Christie Wants to Grade the Teachers

A Christie administration task force has proposed that a combination of test scores, personal observation and school-wide performance be used in New Jersey to figure out which public school teachers are the most successful.

The recommendations made public Thursday would help determine what teachers were paid and which ones received and retained tenure, if Gov. Chris Christie has his way. But the evaluation system was immediately attacked by critics who called the methods unreliable.


The evaluation rubric is crucial to Mr. Christie's plan to overhaul the state's public schools during what his administration calls the "year of education reform." He wants to make it easier to fire bad teachers and pay teachers based on job performance rather than seniority.

"This is a really, really solid step in the right direction," he said, while noting he didn't agree with every word in the report, issued by a task force he created in October.

Mr. Christie said the education commissioner would have the power to implement some of the changes by regulation. He said he wasn't going to explain which parts would be done through legislation, regulation or sheer persuasion.

The controversial and vexing question of how to grade teachers is popping up in states across the country, prompting legal battles over methodology and whether or not to publish teachers' scores. On Tuesday, New York Gov. Andrew Cuomo said he wants to broaden his state's evaluation system, developed with union input, to cover all teachers by September.

The task force report in New Jersey recommends ways to evaluate teachers, with half of the score based on student performance, 40% through measures of "effective practice" and 10% based on other measures. Now, school districts can adopt individual policies on annual teacher evaluations.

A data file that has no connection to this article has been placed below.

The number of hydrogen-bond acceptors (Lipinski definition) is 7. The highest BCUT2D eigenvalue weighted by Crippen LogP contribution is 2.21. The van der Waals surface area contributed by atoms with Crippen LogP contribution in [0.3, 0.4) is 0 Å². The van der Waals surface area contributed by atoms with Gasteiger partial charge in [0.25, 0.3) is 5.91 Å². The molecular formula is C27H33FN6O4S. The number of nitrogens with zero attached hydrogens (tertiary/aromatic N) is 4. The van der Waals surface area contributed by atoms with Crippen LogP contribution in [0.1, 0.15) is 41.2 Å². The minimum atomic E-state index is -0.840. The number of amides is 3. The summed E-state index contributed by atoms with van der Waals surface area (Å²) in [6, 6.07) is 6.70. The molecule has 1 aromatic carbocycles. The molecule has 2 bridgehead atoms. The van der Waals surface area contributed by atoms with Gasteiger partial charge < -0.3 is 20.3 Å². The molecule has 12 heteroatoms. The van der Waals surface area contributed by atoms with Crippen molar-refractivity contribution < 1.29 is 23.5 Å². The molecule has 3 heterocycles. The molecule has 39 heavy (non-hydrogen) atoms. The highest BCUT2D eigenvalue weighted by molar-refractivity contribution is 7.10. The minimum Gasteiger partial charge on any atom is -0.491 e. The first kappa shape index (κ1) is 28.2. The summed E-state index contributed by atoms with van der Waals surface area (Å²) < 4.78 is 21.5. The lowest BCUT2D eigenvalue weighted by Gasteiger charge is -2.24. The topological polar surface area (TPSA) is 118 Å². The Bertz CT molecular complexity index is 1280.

The report also suggested methods for rating principals, grading them on student test scores and their ability to retain good teachers while purging bad ones, among other measures.

Associated Press

Gov. Christie on March 3, 2011.


Teachers unions and some education experts, anticipating the New Jersey report's recommendations, pushed back in advance against the merit measures, arguing that student test scores are not reliable nor comprehensive enough to be used in "high-stakes personnel decisions."

"There are a lot of flashing yellow lights suggesting policy makers should proceed with caution before putting too much emphasis on test-score improvement," said Barbara Keshishian, president of the New Jersey Education Association.

Mr. Christie knocked NJEA, the state's largest teachers union, for putting out a statement the day before seeing the report and noted that other union leaders had accepted student test scores as part of teacher evaluations. The union has been his biggest foe and favorite foil.

The NJEA wasn't represented on Christie's task force, though the panel included a representative from the American Federation of Teachers, which represents teachers in Newark.

The task-force report calls teacher effectiveness the "most important in-school factor for improving student achievement." It recommends basing the evaluation system between 35% and 45% on improvement in statewide test scores, at least 25% on some type of "classroom observation tool," and the rest on other methods.

The performance of individual schools would also count for 5% of each teacher's individual grade, so teachers could "share credit" for a school goal. There is room for variation among districts, which would be allowed to choose their own teacher observation methods and select among a range of national and state tests.

Bruce Baker, a Rutgers University academic and frequent critic of the Christie administration's approach to public schools, on his blog said "the report proposes the most ill-informed toxic brew of policy recommendations that one can imagine."

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All teachers must work toward mastery for all children, not the government officials!

Christie needs to stick to his new diet and let the teachers do the job they were trained to do!

Fear and scare tactics do not improve our schools!






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